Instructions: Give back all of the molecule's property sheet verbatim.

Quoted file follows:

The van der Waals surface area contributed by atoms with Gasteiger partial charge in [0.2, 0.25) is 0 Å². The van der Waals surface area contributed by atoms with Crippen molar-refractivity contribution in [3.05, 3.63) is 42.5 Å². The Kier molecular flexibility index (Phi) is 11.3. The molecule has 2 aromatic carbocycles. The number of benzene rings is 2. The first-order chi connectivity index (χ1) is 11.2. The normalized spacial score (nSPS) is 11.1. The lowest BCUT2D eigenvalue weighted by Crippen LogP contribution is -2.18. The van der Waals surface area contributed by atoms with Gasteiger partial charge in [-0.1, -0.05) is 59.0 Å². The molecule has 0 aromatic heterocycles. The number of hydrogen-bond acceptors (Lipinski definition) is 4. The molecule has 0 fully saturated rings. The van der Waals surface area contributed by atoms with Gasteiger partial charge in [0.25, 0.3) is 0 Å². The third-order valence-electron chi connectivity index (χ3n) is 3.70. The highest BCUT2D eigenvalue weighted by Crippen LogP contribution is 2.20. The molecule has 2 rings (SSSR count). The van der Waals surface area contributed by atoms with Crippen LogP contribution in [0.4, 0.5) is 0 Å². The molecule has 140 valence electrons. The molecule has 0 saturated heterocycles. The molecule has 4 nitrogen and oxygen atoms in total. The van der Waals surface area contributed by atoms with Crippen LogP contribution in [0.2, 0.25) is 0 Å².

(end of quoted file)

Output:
The van der Waals surface area contributed by atoms with Gasteiger partial charge in [0.2, 0.25) is 0 Å². The van der Waals surface area contributed by atoms with Crippen molar-refractivity contribution in [3.05, 3.63) is 42.5 Å². The Kier molecular flexibility index (Phi) is 11.3. The molecule has 2 aromatic carbocycles. The number of benzene rings is 2. The first-order chi connectivity index (χ1) is 11.2. The normalized spacial score (nSPS) is 11.1. The lowest BCUT2D eigenvalue weighted by Crippen LogP contribution is -2.18. The van der Waals surface area contributed by atoms with Gasteiger partial charge in [-0.1, -0.05) is 59.0 Å². The molecule has 0 aromatic heterocycles. The number of hydrogen-bond acceptors (Lipinski definition) is 4. The molecule has 0 fully saturated rings. The van der Waals surface area contributed by atoms with Gasteiger partial charge in [0.25, 0.3) is 0 Å². The third-order valence-electron chi connectivity index (χ3n) is 3.70. The highest BCUT2D eigenvalue weighted by Crippen LogP contribution is 2.20. The molecule has 2 rings (SSSR count). The van der Waals surface area contributed by atoms with Crippen LogP contribution in [0.4, 0.5) is 0 Å². The molecule has 140 valence electrons. The molecule has 0 saturated heterocycles. The molecule has 4 nitrogen and oxygen atoms in total. The van der Waals surface area contributed by atoms with Crippen LogP contribution in [0.2, 0.25) is 0 Å².